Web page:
The Philippines: Why I quit the drugs industry
Global Women's Strike Journal, January 2006

As a kid I dreamt of becoming a doctor so that one day I could help people in my village who did not have the money to pay for even basic health services. I never became a doctor; my family could not afford it.

Instead I worked for the pharmaceutical industry. My job was to peddle the myth that good health can be bought in the form of pills. I was good at it and money came quick and easy.

When a friend asked me to help with health work with grassroots people, it hit me that the lies I helped peddle had mothers scrimping on their family’s food to buy medicines they did not need.

Without food – the very thing they did need for their health — many died so that I could have an easy life and drug companies could make huge profits. After four years, I quit my job.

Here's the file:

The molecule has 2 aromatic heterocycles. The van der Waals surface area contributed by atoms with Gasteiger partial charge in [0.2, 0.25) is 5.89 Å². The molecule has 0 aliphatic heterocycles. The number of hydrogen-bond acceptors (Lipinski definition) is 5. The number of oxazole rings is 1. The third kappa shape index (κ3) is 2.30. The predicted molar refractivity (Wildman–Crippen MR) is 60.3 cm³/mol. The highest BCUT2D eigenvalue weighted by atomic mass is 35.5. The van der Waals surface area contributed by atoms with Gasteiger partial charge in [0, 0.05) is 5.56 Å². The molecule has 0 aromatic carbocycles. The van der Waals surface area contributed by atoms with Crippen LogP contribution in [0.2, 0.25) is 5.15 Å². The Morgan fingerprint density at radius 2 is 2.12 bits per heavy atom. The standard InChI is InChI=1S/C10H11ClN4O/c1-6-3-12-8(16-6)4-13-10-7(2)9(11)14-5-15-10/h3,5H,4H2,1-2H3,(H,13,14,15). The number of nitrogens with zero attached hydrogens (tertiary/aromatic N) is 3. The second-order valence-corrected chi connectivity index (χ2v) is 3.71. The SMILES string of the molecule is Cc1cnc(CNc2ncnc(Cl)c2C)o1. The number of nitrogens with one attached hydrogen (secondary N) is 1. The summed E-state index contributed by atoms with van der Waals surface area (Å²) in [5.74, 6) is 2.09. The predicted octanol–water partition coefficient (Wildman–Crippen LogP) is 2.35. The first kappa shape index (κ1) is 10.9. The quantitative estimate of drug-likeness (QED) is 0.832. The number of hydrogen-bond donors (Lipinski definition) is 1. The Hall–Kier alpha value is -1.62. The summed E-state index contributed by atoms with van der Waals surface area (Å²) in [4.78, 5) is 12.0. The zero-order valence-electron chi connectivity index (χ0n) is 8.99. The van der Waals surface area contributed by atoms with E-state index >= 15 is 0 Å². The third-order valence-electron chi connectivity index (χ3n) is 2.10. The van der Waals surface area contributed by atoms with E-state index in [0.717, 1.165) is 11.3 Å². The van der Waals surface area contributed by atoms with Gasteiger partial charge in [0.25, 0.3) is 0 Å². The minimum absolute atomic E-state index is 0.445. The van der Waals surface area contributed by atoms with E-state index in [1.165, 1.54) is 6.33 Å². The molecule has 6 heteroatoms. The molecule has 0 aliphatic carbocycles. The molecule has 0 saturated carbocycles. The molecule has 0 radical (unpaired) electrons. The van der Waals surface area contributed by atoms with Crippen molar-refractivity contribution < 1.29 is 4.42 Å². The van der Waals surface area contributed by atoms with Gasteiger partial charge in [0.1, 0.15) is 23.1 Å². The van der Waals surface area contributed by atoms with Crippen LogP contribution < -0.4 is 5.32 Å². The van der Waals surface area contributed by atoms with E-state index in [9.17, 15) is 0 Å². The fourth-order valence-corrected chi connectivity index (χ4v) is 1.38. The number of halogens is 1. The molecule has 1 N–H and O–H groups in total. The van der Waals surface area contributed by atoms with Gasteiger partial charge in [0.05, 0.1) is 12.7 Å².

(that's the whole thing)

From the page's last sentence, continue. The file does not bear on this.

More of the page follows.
My experience taught me that refusing to kill is not only a call to people directly involved in the military machine; it is a call for all of us to consider whether we are complicit in people’s death and disability; whether we work for caring or for killing.

I am now actively involved in the campaign to put an end to the business of killing lives in the greed for money and power. Like the doctor I never was I have vowed to use my skills to make people better. The killing business thrives on lies. It is my business now to help tell the truth.